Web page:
Posted on: October 19, 2022 Posted by: Glacier Staff Comments: 0

Photo by Clara Balzary

The iconic rock band Red Hot Chili Peppers has been playing since 1983 and has yet to put out a dull or overdone album. Their latest release is no exception.

After dropping their 12th studio album, “Unlimited Love,” in February, they wasted no time with another release, “Return of the Dream Canteen,” which came out Oct. 14. While “Unlimited Love” barely provided listeners any satiation, with “Return of the Dream Canteen,” we finally see a return to RHCP’s authentic musical sound.

Lily Ligeska

Features Editor

★★★★☆

We get to hear a passion in frontman Anthony Kiedis’ voice that hasn’t been heard in years, alongside superb execution by bassist Flea and drummer Chad Smith. Guitarist John Frusciante described this album as being “made with the blood of our hearts,” and it definitely shows.

The first teaser single, “Tippa My Tongue,” takes the listener on a psychedelic love journey. The track maintains their signature sound while featuring funky rap tunes, which makes for a kaleidoscopic auditory experience. Opening this song is Flea’s iconic fat, heavy bass line, followed by a higher tempo snare roll.

What truly makes this song unique compared with hundreds of other Chili Pepper songs is the use of vocals in the intro. By using echoes and noises instead of lyrics, they engage the audience and lead smoothly into the rap/rock combo often utilized by Kiedis.

A common theme of RHCP is to introduce characters into their songs and to focus on the story of one person. An example is on their iconic “Dani California” from their album “Stadium Arcadium.” “Return of the Dream Canteen” continues the narrative approach. RHCP also tends to showcase their love for California (“Californication” is their most streamed album).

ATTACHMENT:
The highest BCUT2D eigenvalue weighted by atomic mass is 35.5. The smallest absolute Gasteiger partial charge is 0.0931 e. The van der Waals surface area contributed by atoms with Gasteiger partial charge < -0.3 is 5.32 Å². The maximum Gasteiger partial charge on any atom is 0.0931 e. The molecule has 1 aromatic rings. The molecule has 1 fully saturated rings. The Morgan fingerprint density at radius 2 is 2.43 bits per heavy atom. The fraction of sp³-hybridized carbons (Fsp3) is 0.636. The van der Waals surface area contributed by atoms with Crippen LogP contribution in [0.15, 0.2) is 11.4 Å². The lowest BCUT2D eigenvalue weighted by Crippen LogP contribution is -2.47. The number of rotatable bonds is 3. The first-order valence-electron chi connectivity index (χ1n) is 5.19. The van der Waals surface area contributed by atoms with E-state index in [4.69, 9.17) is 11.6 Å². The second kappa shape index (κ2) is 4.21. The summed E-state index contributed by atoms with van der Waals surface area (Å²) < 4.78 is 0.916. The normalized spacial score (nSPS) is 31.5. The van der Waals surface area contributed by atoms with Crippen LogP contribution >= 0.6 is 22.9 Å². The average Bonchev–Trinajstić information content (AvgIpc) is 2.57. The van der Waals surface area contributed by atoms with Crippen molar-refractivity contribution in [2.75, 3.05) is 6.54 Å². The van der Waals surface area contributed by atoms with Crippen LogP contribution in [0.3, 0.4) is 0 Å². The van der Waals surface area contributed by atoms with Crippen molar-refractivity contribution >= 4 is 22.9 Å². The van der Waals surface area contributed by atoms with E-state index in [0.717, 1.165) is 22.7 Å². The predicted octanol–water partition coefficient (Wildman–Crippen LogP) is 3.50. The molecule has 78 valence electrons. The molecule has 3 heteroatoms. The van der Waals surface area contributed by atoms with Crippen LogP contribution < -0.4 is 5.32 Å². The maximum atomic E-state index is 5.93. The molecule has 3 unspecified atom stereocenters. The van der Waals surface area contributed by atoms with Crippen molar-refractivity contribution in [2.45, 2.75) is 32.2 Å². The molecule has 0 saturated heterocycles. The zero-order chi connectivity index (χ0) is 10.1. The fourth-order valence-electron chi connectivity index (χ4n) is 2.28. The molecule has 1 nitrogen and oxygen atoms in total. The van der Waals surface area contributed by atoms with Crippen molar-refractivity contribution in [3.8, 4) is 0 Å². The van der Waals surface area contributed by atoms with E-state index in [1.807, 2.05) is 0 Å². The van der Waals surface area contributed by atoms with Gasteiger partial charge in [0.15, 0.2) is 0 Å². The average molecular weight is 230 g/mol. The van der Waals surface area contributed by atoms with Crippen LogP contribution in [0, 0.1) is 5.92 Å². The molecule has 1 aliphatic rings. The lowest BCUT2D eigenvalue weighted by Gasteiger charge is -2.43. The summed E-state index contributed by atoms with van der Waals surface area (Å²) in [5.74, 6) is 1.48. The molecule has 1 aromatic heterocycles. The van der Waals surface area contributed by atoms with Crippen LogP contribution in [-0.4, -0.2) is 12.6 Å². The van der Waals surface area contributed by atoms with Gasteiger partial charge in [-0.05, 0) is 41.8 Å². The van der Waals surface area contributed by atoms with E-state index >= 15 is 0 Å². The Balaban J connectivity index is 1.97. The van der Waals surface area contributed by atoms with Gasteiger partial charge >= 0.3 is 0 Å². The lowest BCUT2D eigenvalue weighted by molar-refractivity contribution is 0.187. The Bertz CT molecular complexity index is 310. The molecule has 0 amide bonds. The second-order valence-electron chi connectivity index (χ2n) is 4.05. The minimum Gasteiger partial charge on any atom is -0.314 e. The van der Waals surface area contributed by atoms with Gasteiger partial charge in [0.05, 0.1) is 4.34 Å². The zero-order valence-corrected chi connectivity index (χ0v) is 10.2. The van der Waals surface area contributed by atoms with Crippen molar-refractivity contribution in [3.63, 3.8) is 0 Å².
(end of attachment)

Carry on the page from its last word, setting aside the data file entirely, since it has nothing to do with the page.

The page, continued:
On “Bella,” RHCP kill two birds with one stone. It’s a song about a girl who wants to live in L.A. The lyrics “And now we’re walkin’ Melrose down to Vine / Well, I was askin’ her to live on my farm / And she was tellin’ me ‘No, not today'” symbolize their sheer love of California.

“Tippa My Tongue,” the first release from “Return of the Dream Canteen,” features funky rap tunes.

Kiedis also opens up about his past homelessness on this track. He sings about growing up in Michigan in the “sticks.” California, to RHCP, is a success symbol or a status cue. Kiedis went from having nothing to needing nothing, and he loves it.

The chorus of “Bella” is one of the most harmonic on the album and reminds listeners why we come back for more after all these years. The melody puts a decadent hip swaying groove into your ears and before you know it, you’re dancing.

The almost ironic techno tune “My Cigarette” feels like an unimaginable dream. Much of this song is comparable to elevated elevator music, which might have been the point of closing the track with alto sax. Seriously questioning if I was still listening to the correct band, I checked my phone mid-drive to be sure I had not accidentally switched audios. It seemed unimaginable for jazz and rock to co-exist in their music.

“Afterlife” is a foxtrot, an upbeat tune starting with an eerie, maniacal, Halloween laugh. One of the more classically adventurous songs featured, it goes as far as featuring scat singing. The lyrics in this song revolve around love and appreciation of Earth’s beauty. “The young grow old with his buffalo spring” is a reference to Kiedis and his bandmates’ spiritual connections with animals.

On a Joe Rogan podcast, Kiedis shared his respect for animals, talking about the beauty of alligators, surfing with orcas, and camping next to brown bears. Kiedis even named his son “Everly Bear Kiedis” 15 years ago, his reasoning being that “it’s nice to have a little Earth in your name.”

One thing’s for sure: No matter how old these guys get, they will forever be revolutionizing music. They constantly find ways to open metaphorical doors and windows, experimenting with new concepts. And nowhere is that more clear than on “Return of the Dream Canteen.” Pretty good for a bunch of Peps.